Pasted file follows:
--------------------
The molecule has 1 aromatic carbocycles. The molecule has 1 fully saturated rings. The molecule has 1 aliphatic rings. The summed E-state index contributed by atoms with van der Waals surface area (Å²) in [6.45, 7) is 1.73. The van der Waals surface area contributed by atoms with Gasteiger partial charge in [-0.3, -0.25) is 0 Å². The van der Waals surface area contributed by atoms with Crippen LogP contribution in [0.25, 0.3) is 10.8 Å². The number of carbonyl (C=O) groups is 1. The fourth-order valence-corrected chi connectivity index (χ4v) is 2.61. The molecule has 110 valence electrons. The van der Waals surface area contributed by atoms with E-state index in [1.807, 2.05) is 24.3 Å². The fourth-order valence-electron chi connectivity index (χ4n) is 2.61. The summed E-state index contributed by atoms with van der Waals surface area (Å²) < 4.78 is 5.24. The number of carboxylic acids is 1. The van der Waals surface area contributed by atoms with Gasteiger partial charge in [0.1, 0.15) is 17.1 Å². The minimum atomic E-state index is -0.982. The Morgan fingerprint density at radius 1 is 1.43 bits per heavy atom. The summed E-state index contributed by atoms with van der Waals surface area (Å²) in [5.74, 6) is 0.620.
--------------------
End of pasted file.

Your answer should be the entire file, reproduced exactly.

The molecule has 1 aromatic carbocycles. The molecule has 1 fully saturated rings. The molecule has 1 aliphatic rings. The summed E-state index contributed by atoms with van der Waals surface area (Å²) in [6.45, 7) is 1.73. The van der Waals surface area contributed by atoms with Gasteiger partial charge in [-0.3, -0.25) is 0 Å². The van der Waals surface area contributed by atoms with Crippen LogP contribution in [0.25, 0.3) is 10.8 Å². The number of carbonyl (C=O) groups is 1. The fourth-order valence-corrected chi connectivity index (χ4v) is 2.61. The molecule has 110 valence electrons. The van der Waals surface area contributed by atoms with E-state index in [1.807, 2.05) is 24.3 Å². The fourth-order valence-electron chi connectivity index (χ4n) is 2.61. The summed E-state index contributed by atoms with van der Waals surface area (Å²) < 4.78 is 5.24. The number of carboxylic acids is 1. The van der Waals surface area contributed by atoms with Gasteiger partial charge in [0.1, 0.15) is 17.1 Å². The minimum atomic E-state index is -0.982. The Morgan fingerprint density at radius 1 is 1.43 bits per heavy atom. The summed E-state index contributed by atoms with van der Waals surface area (Å²) in [5.74, 6) is 0.620.